Photo by Diane Deaton-Street
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Photo by Diane Deaton-Street
(Diane Deaton-Street)

I’m going to congratulate all those who guessed the location of Monday’s sidewalk photo, David Barhorst, Michael, Jeff Noble, and Clark. With a little discussion, they were able to nail the location down as Montgomery Street between 30th and 31st Streets near Northwestern Parkway where the Riverwalk merges onto the Portland street grid. Everyone seems to know the spot based on the Riverwalk which means it must be getting some good use. Here’s a new sidewalk ready for identification.

Local News

  • C-J readers chime in on recent events surrounding Wayside (C-J)
  • Louisville lands a new corporate headquarters, 57 new jobs (C-J, Biz First, Wave 3)
  • Ford considers Lou. for possible 1000 job battery production plant (C-J)
  • Handicap accessibility was discussed this week on State of Affairs (WFPL)
  • Floyd County to get its own magazine in 2010, the Current (Biz First)
  • Local realtors say Lou. housing market making a recovery (WFPL, Lou Homes)
  • Local contractors believe green construction will be on the rise (Biz First)
  • Local homelessness on the rise and shelters overwhelmed (C-J)
  • Discussion of two restaurants in Jeffersonville (Lou HotBytes)
  • Retirement development on Brownsboro makes nabes ‘furious’ (Fox 41)
  • And two restaurants in Lou. feature food of Caribbean and Barcelona (LHB)
  • New Albany bicentennial sculpture series melds past and future (NAC)
  • Jeffersonville set to regulate advertising benches, signs (N & T)
  • Jeffersontown asking for help with its rebranding project (C-J)


  • Walkability of Portland, Chickasaw, & Smoketown to be discussed today (WFPL, The Edit)
  • A report from Tuesday’s Car Free Happy Hour (Pedalaround)
  • Amazing subway stations from around the world (Design Boom)
  • LED pavement lights hope to reduce car-bike collisions (Copenhagenize)
  • Driving simulator helps demonstrate perils of distracted driving (Fox 41)
  • Toyota Prius named ‘2009 City Car of the Year’ (TreeHugger)

Everything Else

  • EPA declares greenhouse gases harmful to humans (MSNBC, Grist, Watchdog Earth)
  • Still time to take part in Ben Sollee’s 100 bikes in 10 days campaign (FOL)
  • Kentucky makes more from chickens than from horses (The Edit)
  • The hidden costs of cul-de-sacs: expensive snow removal (Sprawled Out via O-W)
  • Prosperity & industrial diversification of cities (NY Times)
  • A ‘green’ LEED building can still waste a lot of energy (Atlantic)
  • Walkable development must come into play to fight GHG emissions (StreetsBlog)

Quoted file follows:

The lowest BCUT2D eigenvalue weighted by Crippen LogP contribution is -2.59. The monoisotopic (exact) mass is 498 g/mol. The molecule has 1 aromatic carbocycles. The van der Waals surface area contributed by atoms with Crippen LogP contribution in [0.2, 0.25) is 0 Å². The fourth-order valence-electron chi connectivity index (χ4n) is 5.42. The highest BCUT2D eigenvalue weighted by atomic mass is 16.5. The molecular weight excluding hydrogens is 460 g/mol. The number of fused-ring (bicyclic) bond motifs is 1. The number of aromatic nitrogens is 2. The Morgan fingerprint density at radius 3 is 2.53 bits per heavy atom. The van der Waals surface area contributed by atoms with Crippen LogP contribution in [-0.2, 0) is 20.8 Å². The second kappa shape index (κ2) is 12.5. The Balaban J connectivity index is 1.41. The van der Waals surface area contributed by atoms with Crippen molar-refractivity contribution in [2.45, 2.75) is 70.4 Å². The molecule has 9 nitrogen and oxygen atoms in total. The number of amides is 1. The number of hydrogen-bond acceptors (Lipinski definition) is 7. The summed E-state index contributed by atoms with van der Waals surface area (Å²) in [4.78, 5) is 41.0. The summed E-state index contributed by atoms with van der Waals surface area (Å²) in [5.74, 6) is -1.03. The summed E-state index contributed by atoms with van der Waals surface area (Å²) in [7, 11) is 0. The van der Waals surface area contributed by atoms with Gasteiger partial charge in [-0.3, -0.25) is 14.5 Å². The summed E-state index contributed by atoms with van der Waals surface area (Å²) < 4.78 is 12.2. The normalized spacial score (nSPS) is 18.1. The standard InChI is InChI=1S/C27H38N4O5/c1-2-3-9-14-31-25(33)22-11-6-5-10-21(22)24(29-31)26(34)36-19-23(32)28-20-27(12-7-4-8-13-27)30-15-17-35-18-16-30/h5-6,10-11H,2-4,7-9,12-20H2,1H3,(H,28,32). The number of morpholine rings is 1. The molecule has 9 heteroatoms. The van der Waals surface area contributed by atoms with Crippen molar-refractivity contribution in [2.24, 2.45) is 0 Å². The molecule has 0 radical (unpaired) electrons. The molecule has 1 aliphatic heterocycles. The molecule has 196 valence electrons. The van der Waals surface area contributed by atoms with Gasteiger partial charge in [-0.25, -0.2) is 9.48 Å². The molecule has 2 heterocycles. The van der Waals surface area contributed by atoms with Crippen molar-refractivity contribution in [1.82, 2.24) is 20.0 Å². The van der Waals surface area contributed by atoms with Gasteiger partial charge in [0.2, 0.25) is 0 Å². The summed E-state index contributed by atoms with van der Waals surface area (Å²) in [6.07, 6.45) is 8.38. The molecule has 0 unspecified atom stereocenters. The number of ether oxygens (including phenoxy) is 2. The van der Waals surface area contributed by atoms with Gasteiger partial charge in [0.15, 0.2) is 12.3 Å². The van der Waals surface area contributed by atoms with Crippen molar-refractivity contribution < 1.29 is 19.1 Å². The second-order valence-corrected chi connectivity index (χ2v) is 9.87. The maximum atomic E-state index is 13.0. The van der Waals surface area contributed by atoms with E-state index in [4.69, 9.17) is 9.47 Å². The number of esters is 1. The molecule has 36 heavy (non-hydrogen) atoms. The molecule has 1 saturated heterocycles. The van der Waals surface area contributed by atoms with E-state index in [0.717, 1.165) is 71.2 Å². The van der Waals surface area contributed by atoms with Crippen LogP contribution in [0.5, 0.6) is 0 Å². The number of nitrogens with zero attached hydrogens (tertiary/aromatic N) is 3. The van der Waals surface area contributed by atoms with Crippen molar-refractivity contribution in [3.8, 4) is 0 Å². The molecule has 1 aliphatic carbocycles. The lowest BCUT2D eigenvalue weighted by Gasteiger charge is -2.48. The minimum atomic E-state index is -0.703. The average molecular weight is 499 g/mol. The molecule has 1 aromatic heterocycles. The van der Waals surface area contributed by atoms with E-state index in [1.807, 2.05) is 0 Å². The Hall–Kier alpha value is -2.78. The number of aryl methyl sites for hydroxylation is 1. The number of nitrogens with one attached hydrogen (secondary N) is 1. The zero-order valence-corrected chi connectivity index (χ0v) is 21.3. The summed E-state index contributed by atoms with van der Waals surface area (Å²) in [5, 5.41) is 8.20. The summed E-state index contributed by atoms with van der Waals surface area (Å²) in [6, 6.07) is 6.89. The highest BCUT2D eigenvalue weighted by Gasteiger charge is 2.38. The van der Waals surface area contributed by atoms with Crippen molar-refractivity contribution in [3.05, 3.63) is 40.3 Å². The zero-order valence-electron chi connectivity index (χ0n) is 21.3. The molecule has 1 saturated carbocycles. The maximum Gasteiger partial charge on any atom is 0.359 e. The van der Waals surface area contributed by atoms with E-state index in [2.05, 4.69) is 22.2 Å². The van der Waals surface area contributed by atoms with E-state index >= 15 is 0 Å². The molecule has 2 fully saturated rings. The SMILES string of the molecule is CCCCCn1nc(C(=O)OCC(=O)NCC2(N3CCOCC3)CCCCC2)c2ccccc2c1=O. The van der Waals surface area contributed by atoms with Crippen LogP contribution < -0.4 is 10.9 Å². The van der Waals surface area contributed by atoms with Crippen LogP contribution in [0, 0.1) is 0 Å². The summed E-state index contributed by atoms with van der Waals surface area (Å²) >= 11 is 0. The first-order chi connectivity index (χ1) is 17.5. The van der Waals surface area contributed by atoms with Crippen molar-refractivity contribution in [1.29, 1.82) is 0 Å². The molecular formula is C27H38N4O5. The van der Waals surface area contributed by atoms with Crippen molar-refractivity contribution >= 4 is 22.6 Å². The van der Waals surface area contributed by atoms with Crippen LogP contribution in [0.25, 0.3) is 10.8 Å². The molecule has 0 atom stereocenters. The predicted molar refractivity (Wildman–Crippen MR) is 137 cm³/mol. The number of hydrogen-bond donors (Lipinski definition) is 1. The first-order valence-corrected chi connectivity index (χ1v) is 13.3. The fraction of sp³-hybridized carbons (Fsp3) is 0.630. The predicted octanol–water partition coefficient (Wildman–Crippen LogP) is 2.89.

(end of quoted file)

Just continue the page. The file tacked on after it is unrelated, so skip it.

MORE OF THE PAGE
• Sediment from construction sites is pollution, not just dirt (Watchdog Earth)
  • Study: buildings with localized temp controls save energy (TreeHugger)
  • ‘Seed Grenades’ add plants to plantless landscapes (Bldg Blog)
  • And a few flickr photos of the day here and here and here.
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  1. I agree. Williams Street and Frankfort Avenue. It's what I call "Kitsch Korner". I wish I knew the story of the fellow that owns that place. And does he have permission to place that light fixture on the sidewalk?

  2. William Street at Frankfort Ave. I’ve been lusting after that Studebaker for years. And what is it with that guy…???

  3. I love the guy and will forgive him anything. This is the kind of place and person that gives a city soul. I guess it’s part of the mystique, but I don’t think he’ll give interviews (see Weird Kentucky) and I don’t he lets people inside. Back when I was a kid, “Story Avenue” meant this crazy guy with a ton of cool junk. I think… think… the base of this guy’s collection is that old guy’s stuff. I love it. We always take out-of-town guests there. A city is only as good as its coots.

  4. New York has nothing on this guy. He has two Statues of Liberty. I think the one he added a few years ago used to be in Post Office Alley, just off 3rd Street at Liberty.

  5. Always wondered about this place. Thx for the info. It kinda reminds me of someone we called “the junk man” who resided in Brownsboro Ky, circa 1975, whose yard was filled with statutes and whirly-gigs he had made from scrap. We took him as some strange old man and only until later in life did I realize his was a folk artist.